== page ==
The mirror image effect inherent to webcam-based interaction provides the opportunity to challenge and disorient the user. This asymmetric, jagged tripwire requires more sophisticated movement. Usually, this is the most challenging level yet for players as they must separately map their vertical movement and horizontal movement, which is inverted onscreen. In terms of establishing a smooth learning curve, this level was the most difficult to design. A balance must be sought between frustration and skill development. This may be the first level to present a genuine challenge or require several attempts on the part of the player.
As the final level, this tripwire tests the knowledge acquisition of the previous levels by requiring horizontal translation, tilting of the body, extension of the limbs, and an extended holding of a matching pose. By now you must assume that the game’s mechanics are internalized and familiar to the user, allowing the level design to be foregrounded. Completion of the level prompts a congratulatory splash screen before navigating the user to the home screen to permit them to play again. The game can be played on a loop indefinitely, with no further mouse/keyboard interaction required.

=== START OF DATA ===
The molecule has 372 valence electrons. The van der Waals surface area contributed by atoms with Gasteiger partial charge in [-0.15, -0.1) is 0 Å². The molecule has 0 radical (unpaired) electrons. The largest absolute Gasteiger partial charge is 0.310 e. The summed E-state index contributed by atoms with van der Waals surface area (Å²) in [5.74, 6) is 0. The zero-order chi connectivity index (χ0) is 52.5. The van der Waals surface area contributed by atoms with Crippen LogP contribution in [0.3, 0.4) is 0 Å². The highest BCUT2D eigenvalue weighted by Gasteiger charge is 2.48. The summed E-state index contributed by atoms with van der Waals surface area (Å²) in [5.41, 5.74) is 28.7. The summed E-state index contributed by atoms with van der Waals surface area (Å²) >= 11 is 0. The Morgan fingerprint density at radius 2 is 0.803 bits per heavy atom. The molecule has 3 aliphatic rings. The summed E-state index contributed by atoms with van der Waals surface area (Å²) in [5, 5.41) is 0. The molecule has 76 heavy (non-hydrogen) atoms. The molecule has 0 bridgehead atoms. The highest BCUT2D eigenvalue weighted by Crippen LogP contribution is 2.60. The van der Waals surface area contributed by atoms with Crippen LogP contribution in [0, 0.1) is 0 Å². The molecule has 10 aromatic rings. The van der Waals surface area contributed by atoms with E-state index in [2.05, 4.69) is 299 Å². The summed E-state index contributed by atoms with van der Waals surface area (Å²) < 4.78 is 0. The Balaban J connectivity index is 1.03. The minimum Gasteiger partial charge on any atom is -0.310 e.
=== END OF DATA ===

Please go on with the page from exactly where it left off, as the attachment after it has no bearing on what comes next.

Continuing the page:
The concept for the game’s tripwires came from the Japanese game show phenomenon known as Brain Wall or nokabe, in which contestants are required to contort their bodies to pass through an advancing screen containing a specific body-sized cut-out (“Brain Wall”). The segment quickly became popular in Japan and went viral around the world (Fermoso). The format’s slapstick humour and the immediacy of the presented challenge helped versions of the show proliferate throughout more than 40 countries (Hollingworth).
Using nokabe to incorporate the goals of learnability, fun and seamlessness into my studies, I was encouraged by early demonstrations to friends and family that suggested the challenge was clear and the learning curve was shallow enough to be approachable. Over a number of iterations, I refined the difficulty curve of the experience until I was introducing one mechanic or degree of freedom per level.
The concept for the interaction ‘buttons’ was based on my experiences growing up with the EyeToy, an early augmented-reality experience built for Sony’s PlayStation Two that combined a small camera with a variety of games in which the player interacted with onscreen elements (Kim). I was interested in adapting the user experience for a world where, fifteen years on, machine learning and real-time pose detection are standard fare.